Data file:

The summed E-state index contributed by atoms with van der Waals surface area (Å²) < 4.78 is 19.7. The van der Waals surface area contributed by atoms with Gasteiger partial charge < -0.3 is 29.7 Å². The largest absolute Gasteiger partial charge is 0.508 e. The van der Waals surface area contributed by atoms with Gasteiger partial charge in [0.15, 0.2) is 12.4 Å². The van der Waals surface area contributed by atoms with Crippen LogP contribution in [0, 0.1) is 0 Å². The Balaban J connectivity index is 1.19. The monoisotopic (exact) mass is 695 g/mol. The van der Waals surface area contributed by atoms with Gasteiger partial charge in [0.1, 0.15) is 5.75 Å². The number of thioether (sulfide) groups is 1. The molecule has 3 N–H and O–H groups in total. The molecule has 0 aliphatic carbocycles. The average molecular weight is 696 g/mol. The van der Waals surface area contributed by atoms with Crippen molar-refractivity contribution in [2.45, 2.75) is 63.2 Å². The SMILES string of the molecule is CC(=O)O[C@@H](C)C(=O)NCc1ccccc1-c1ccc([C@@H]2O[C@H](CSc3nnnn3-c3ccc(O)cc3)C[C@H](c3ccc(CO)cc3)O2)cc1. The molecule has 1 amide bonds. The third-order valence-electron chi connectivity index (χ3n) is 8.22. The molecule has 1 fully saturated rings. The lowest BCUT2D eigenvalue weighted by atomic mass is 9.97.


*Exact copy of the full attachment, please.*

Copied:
The summed E-state index contributed by atoms with van der Waals surface area (Å²) < 4.78 is 19.7. The van der Waals surface area contributed by atoms with Gasteiger partial charge < -0.3 is 29.7 Å². The largest absolute Gasteiger partial charge is 0.508 e. The van der Waals surface area contributed by atoms with Gasteiger partial charge in [0.15, 0.2) is 12.4 Å². The van der Waals surface area contributed by atoms with Crippen LogP contribution in [0, 0.1) is 0 Å². The Balaban J connectivity index is 1.19. The monoisotopic (exact) mass is 695 g/mol. The van der Waals surface area contributed by atoms with Gasteiger partial charge in [0.1, 0.15) is 5.75 Å². The number of thioether (sulfide) groups is 1. The molecule has 3 N–H and O–H groups in total. The molecule has 0 aliphatic carbocycles. The average molecular weight is 696 g/mol. The van der Waals surface area contributed by atoms with Crippen molar-refractivity contribution in [2.45, 2.75) is 63.2 Å². The SMILES string of the molecule is CC(=O)O[C@@H](C)C(=O)NCc1ccccc1-c1ccc([C@@H]2O[C@H](CSc3nnnn3-c3ccc(O)cc3)C[C@H](c3ccc(CO)cc3)O2)cc1. The molecule has 1 amide bonds. The third-order valence-electron chi connectivity index (χ3n) is 8.22. The molecule has 1 fully saturated rings. The lowest BCUT2D eigenvalue weighted by atomic mass is 9.97.